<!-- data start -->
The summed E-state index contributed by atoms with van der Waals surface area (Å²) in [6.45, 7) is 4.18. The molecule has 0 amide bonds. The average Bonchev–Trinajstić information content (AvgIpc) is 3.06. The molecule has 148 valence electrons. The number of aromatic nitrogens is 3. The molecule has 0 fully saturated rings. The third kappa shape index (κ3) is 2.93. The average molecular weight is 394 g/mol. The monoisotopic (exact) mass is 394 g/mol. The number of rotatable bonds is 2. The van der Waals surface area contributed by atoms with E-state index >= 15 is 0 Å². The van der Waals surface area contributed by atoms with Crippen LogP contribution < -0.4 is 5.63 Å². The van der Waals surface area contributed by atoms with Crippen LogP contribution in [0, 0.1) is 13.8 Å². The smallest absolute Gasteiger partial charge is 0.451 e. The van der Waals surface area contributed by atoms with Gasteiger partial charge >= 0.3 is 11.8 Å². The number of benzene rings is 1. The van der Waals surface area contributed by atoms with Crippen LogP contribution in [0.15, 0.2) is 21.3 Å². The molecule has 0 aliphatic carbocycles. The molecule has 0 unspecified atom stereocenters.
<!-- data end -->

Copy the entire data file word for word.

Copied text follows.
The summed E-state index contributed by atoms with van der Waals surface area (Å²) in [6.45, 7) is 4.18. The molecule has 0 amide bonds. The average Bonchev–Trinajstić information content (AvgIpc) is 3.06. The molecule has 148 valence electrons. The number of aromatic nitrogens is 3. The molecule has 0 fully saturated rings. The third kappa shape index (κ3) is 2.93. The average molecular weight is 394 g/mol. The monoisotopic (exact) mass is 394 g/mol. The number of rotatable bonds is 2. The van der Waals surface area contributed by atoms with E-state index >= 15 is 0 Å². The van der Waals surface area contributed by atoms with Crippen LogP contribution < -0.4 is 5.63 Å². The van der Waals surface area contributed by atoms with Crippen LogP contribution in [0, 0.1) is 13.8 Å². The smallest absolute Gasteiger partial charge is 0.451 e. The van der Waals surface area contributed by atoms with Gasteiger partial charge >= 0.3 is 11.8 Å². The number of benzene rings is 1. The van der Waals surface area contributed by atoms with Crippen LogP contribution in [0.15, 0.2) is 21.3 Å². The molecule has 0 aliphatic carbocycles. The molecule has 0 unspecified atom stereocenters.